The Grooming Manual
Exfoliation is an important part of your skincare routine. Get it right, and it can lead to less acne, fewer texture concerns, and a slew of other major benefits.
Unfortunately, though, exfoliation is something that a lot of guys get wrong or simply don’t know enough about. Here’s everything you need to know about this important skincare step.
Physical vs. Chemical Exfoliation
Physical and chemical exfoliants technically do the same thing, sloughing away dead cells and helping to reveal new, clear skin. This mechanism has many benefits, including:
- Unclogging pores and preventing the formation of whiteheads and blackheads
- Preventing acne without causing irritation
- Increasing collagen synthesis
- Helping your other products soak into the skin better, thereby making them more effective (and helping you get more bang for your buck).
- Evening skin tone and resolving concerns like rough texture, dark spots, and hyperpigmentation
- Boosting circulation and lymphatic drainage
- Stimulating cell turnover
How Physical Exfoliants Work
Physical exfoliants use grains, a brush, or a scalpel to manually remove debris from the skin. They deliver quick results because they use some degree of force to exfoliate the skin.
Plus, physical exfoliants promote circulation (which is always a good thing), particularly if you apply in gentle, circular motions.
But it can be difficult to achieve uniform exfoliation if you’re not mindful during application. And some physical exfoliants are highly abrasive (if you’re doing it wrong - more on that later) and therefore more effective for guys with tougher skin.
Common Concerns with Physical Exfoliants
When it comes to physical exfoliation, look out for the types of particles in the exfoliant. Many of them can cause micro-tears in your skin (think small scratches, like when you rub sandpaper on wood) that can introduce bacteria and ultimately cause redness and irritation - plus they can harm the environment. These are the worst offenders:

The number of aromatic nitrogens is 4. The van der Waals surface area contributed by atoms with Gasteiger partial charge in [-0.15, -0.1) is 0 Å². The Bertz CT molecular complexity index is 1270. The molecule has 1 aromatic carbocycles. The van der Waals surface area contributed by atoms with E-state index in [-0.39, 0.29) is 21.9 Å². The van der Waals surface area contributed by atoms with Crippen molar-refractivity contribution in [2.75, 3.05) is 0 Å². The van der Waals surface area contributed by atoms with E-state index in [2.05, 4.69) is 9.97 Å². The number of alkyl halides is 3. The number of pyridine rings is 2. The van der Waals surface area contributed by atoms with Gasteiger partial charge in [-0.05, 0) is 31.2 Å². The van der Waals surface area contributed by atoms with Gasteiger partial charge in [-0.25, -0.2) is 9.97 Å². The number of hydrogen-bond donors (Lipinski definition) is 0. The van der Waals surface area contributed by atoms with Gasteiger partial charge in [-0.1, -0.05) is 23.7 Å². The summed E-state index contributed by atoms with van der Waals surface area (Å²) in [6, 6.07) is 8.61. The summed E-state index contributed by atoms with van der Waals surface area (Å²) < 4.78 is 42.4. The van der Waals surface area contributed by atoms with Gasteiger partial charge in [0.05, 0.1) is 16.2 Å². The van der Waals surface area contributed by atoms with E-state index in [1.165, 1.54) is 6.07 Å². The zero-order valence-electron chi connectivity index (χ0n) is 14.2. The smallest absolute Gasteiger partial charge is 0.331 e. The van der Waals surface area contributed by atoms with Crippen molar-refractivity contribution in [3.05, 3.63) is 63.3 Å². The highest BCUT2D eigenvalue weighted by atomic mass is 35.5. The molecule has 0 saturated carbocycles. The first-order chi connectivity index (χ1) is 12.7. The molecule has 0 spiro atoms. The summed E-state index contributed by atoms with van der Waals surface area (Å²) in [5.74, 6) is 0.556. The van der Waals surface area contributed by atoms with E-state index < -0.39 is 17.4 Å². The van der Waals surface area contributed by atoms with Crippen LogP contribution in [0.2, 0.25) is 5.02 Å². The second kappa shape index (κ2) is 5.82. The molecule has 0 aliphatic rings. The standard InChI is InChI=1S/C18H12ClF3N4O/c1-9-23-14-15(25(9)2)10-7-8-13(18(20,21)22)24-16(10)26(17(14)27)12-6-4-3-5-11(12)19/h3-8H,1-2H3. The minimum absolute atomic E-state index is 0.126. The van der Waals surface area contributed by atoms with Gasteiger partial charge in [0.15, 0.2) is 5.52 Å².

- Nuts, particularly in face formulas
- Fruit pits like apricot pits
- Synthetic beads
Microbeads are the worst of the worst. Usually made from polyethylene, these miniature plastic beads are too small to be filtered out of wastewater. So they wind up in the oceans where they’re consumed by fish, other animals, and even people! That’s why President Barack Obama signed the Microbeads-Free Waters Act of 2015, which officially banned microbeads in the personal care industry starting in 2017.
But not everyone cleans out their medicine cabinets as often as they should - and you may still have a few products that contain microbeads if you first dabbled in exfoliation years ago. If so, it's best not to use them and make a change to a safer product.
How Chemical Exfoliants Work
Chemical exfoliants use acids and enzymes to remove the “glue” that holds dead skin cells to each other and to the surface of the skin.
There are two main types of chemical exfoliants: alpha-hydroxy acids (AHAs) and beta-hydroxy acids (BHAs). While they ultimately work in the same way, AHAs - like glycolic acid, lactic acid, and malic acid - are gentler than BHAs. This is because they are water-soluble molecules, which means they can’t penetrate as deeply into the pores.